Damus Founder Now Expects Deplatforming From Apple App Store

Apple cited violation of its in-app purchase guidelines as the primary reason for the delisting, according to Damus founder William Casarin.

AccessTimeIconJun 26, 2023 at 11:00 p.m. UTC
Updated Jun 27, 2023 at 7:04 p.m. UTC
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Apple (AAPL) is expected to remove Damus – a Twitter-like app popular with bitcoiners – from the App Store on Tuesday, for reportedly violating the company’s in-app purchase guidelines.

The decision was tweeted out Monday by Damus founder William Casarin, who also confirmed the news to CoinDesk in an interview.

Damus is a decentralized social media platform that runs on the Nostr protocol, which is popular with bitcoiners partly because most implementations of it support payments over the blockchain's Lightning Network. (Nostr is an acronym for “notes and other stuff transmitted by relays.”)

The app went live in the App Store earlier this year, only to be threatened with delisting on June 13 because of “zaps” – a special Damus feature that allows users to send small amounts of bitcoin (BTC) over the Lightning Network to tip their favorite content creators, much like Twitter’s “tip” feature. Lightning is Bitcoin’s second layer payment network for cheaper and faster transactions.

“Two weeks ago, we identified a feature in the Damus app that allowed users to send a tip in connection with digital content in the app, which violates App Store Review Guidelines 3.1.1 and 3.2.1 (vii),” Apple told CoinDesk.

Casarin said that Apple wanted the zap button removed from all “notes” or content sections – a configuration Apple deems tantamount to selling digital content according to Casarin – although it was fine to have a zap button on user profiles.

“​​I had a call with Apple and they told me that they don't want zaps to be used for selling,” Casarin explained. “I thought one of the compromises we can do is we’ll actually remove all note zapping functionality.”

He said he modified the Damus interface such that zap buttons would still appear on notes, but the zaps themselves wouldn’t be associated with any notes and would only be sent and processed at the profile level. Casarin says Apple wasn’t satisfied with his compromise.

“I spent the last two weeks removing the ability for users to see zaps,” Casarin said. “I resubmitted it and they just gave the exact same response.”

Apple confirmed it had engaged Casarin and clearly explained to him how to resolve the issue.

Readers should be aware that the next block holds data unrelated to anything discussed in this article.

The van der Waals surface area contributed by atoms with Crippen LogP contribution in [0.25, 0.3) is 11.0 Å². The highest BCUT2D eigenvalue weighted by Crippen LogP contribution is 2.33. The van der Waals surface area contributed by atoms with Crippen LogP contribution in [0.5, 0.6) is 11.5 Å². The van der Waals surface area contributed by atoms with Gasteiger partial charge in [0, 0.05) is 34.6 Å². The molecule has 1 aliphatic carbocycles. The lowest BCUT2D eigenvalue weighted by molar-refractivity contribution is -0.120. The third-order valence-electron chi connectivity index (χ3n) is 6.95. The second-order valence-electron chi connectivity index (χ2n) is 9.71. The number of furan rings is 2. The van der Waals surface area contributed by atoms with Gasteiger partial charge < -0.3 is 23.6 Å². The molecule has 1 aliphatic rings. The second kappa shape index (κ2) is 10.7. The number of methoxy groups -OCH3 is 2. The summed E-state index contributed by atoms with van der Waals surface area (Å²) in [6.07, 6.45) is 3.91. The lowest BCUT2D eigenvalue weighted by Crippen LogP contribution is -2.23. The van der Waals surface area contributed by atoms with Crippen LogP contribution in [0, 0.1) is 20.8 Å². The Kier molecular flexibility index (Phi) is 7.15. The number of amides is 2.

“As we previously communicated to this developer, they were to address the issues we outlined to them by their next update,” Apple explained. “Upon receipt of their latest submission, we found the issues were unresolved and rejected their app.”

None other than former Twitter CEO Jack Dorsey appeared to criticize Apple's decision, arguing that "tips aren't unlocking content." Earlier this month, he had tweeted that a move by the tech giant to cut off Damus could restrict Bitcoin adoption and thwart the “one opportunity to build a truly global payment protocol for the Internet.”

Dorsey, who is now CEO of Bitcoin-focused financial services company Block (SQ), has donated millions towards the protocol’s development.

It’s unclear if the looming removal is simply a misunderstanding by Apple or part of a broader crackdown to restrict certain types of bitcoin-focused apps. On June 14, the company rejected an updated version of the non-custodial Lightning-enabled bitcoin wallet Zeus, but it was subsequently approved the next day.

“We review all apps against the same set of guidelines that are intended to protect customers and provide a fair and level playing field to developers,” Apple said.

Casarin and others have criticized the company’s approval process, calling it “opaque.”

“The frustrating thing is that whenever you get feedback from Apple reviewers, they don't tell you specifically how you're breaking the guidelines,” Casarin said. “It's very frustrating. I think a lot of Bitcoin apps are at risk.”

Edited by Bradley Keoun.


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Frederick  Munawa

Frederick Munawa was a Technology Reporter for Coindesk. He covered blockchain protocols with a specific focus on bitcoin and bitcoin-adjacent networks.

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